Hit by a rifle bullet in the back during a police operation, Ágatha was taken to hospital but died shortly after. So far this year, 17 children have been shot in Rio de Janeiro—with Ághata being the fifth infant death of the year. Governor Wilson Witzel was heavily criticized for saying that his security policy—which encourages police officers to shoot to kill—was on the right track, despite the girl&#8217;s death. He blamed drug consumers for the case, and said the left shouldn&#8217;t &#8220;use a corpse as a political platform.&#8221; Meanwhile, President Jair Bolsonaro—who relies on the support of police forces—has remained silent.</p> <p>(It is worth remembering, however, that such a display of moral laxity for political purposes is not unseen in Brazil. In 2011, a 14-year-old girl was kept for four days in a prison cell with five male inmates—and described gruesome abuses she suffered. Then-President Dilma Rousseff, as well as her Secretary of Women&#8217;s Rights at the time, chose not to speak about the case, in order not to vex their political allies.)</p> <h2>86 motions</h2> <p>Congress has <a href="">launched a probe</a> into how political campaigns used false information—spread through social media and messaging apps such as WhatsApp—to tamper with the 2018 elections. This week, a parliamentary investigation committee (CPI) approved 86 motions triggering a series of probes. These requests include summoning telecoms companies, big tech firms (through which the information was spread), and representatives of companies charged with spreading political messages to millions of WhatsApp users during the election period. The move was fiercely opposed by President Jair Bolsonaro&#8217;s Social Liberal Party—as Mr. Bolsonaro&#8217;s campaign is under investigation by electoral courts for benefiting from illegal marketing campaigns based on <a href="">sending millions of messages</a> tarnishing the reputation of his political adversaries. The committee&#8217;s chairman, Senator Angelo Coronel, defended the investigation as &#8220;pivotal&#8221; for the proper functioning of Brazilian democracy.</p> <h2>11 false statements</h2> <p>Fact-checking agency <em><a href="">Aos Fatos</a> </em>analyzed President Jair Bolsonaro’s speech at the <a href="">UN General Assembly</a>. His words were poorly received by foreign leaders and Brazilian analysts alike for his overly aggressive tone but, as <em>Aos Fatos</em> showed, Mr. Bolsonaro&#8217;s speech was also filled with falsehoods. In his <a href="">speech of a little over 30 minutes</a>, he lied 11 times, mostly about environmental issues. Following an international crisis sparked by a hike in Amazon fires, Mr. Bolsonaro said the Brazilian rainforest is &#8220;practically untouched,&#8221; which would be &#8220;proof that [Brazil is] one of the countries that protect the environment the most.&#8221; Between 1985 and 2017, however, the Amazon lost 18 percent of its forest coverage. And while that destruction predates Mr. Bolsonaro&#8217;s stint as president, official data shows that monthly deforestation alerts flagged an increase in wildfires when compared to previous years.</p> <h2>99 beaches with oil stains</h2> <p>Since September 2, oil stains were <a href="">found in at least 99 locations</a> along the Brazilian Northeast coast, spread across eight states. According to Petrobras, Brazil&#8217;s state-owned oil and gas company, the substance is crude oil—which is not produced in Brazil. Its origins, however, have not been identified, though authorities believe that the likeliest explanation is that a vessel cleaned up its tanks in the ocean, and the oil was taken to the shores by the current. Brazil&#8217;s environmental agency has not confirmed if fish and crustaceans have been affected, but agents have found nine dead sea turtles and one dead shearwater. <a href="">Petrobras</a> will send at least 100 employees to help clean up locations where oil has been found. Local hotels and restaurants identified a drop in customers of up to 70 percent since the first stains were spotted.</p> <h2>3,090 sexual harassment cases</h2> <p>The law establishing clear ground rules for the crime of <a href="">sexual harassment</a> has completed one year of existence. In that span, the state of São Paulo has registered 3,090 such cases, among which 31 percent happened in public places, 26 percent in victims&#8217; homes, and 12 percent in public transportation. Over the same period, the police registered 2,890 rape cases—actual numbers are much higher, however, as rape is a highly underreported crime. According to Brazilian legislation, sexual harassment is defined as &#8220;lewd acts against someone without consent; touching someone else&#8217;s private parts or touching genitals, masturbating or ejaculating on someone.&#8221; Perpetrators can get up to five years in prison.</p> <h2>16 percentage points</h2> <p>A recent opinion poll shows that President Jair Bolsonaro has stopped hemorrhaging support. While his overall <a href="">poll</a> numbers are stable—with the Brazilian population almost equally divided between haters, lovers, and those still on the fence. What is telling, however, is that Mr. Bolsonaro&#8217;s approval ratings in his most secure stronghold, the Brazilian South, observed a huge dip of 16 percentage points, with 36 percent of voters in the region considering his government as either &#8220;good&#8221; or &#8220;great,&#8221; down from 52 percent three months ago. The percentage of Southern voters who consider Mr. Bolsonaro to be doing a &#8220;bad&#8221; or &#8220;terrible&#8221; job has jumped from 18 to 28 percent. Pollster Ibope interviewed 2,000 people between September 19–22 for the survey.</p> <h2>0.9 percent</h2> <p>After Labor Ministry data showed that Brazil created 121,387 net jobs in August (the best result for the month in six years), the Central Bank grew (slightly) more optimistic about the Brazilian economy this year, elevating its GDP growth forecast from 0.8 to 0.9 percent. The bank&#8217;s forecast is more positive than the median of top-rated investment firms, which believe Brazil&#8217;s GDP growth rate for this year will be of 0.87 percent. Even if the Central Bank&#8217;s more optimistic prediction is correct, it nonetheless confirms the country has lost steam in 2019, after growing just 1.1 percent in 2018.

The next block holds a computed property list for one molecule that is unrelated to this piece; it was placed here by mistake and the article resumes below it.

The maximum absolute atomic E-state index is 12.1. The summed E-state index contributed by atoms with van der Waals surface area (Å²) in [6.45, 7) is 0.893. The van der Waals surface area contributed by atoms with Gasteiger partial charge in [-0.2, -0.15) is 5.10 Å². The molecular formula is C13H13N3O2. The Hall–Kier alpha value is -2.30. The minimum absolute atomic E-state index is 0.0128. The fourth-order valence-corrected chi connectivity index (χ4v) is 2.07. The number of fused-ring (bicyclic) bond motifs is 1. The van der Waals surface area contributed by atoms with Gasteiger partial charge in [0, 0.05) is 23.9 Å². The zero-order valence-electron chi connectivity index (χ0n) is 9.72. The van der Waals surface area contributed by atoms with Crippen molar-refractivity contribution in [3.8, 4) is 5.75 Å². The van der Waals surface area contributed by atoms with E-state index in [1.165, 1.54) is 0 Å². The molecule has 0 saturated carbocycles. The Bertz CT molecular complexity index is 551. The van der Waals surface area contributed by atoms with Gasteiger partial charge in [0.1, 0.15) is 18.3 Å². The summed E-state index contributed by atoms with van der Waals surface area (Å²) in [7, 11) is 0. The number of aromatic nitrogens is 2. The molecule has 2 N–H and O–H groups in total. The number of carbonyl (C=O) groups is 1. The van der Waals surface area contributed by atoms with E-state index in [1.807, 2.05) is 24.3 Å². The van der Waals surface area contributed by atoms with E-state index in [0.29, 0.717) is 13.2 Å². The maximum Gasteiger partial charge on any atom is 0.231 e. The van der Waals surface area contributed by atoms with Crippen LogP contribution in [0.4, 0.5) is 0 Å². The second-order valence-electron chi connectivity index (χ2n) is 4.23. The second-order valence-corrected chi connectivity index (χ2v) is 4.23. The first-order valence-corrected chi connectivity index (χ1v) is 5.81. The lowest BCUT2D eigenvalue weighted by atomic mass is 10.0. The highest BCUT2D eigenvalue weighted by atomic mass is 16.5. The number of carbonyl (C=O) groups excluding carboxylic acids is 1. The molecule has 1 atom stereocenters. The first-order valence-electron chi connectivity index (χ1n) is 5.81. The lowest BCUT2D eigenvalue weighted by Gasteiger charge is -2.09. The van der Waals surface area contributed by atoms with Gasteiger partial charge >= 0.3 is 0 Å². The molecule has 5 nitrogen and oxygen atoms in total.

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Lucas Berti

Lucas Berti covers international affairs — specialized in Latin American politics and markets. He has been published by Opera Mundi, Revista VIP, and The Intercept Brasil, among others.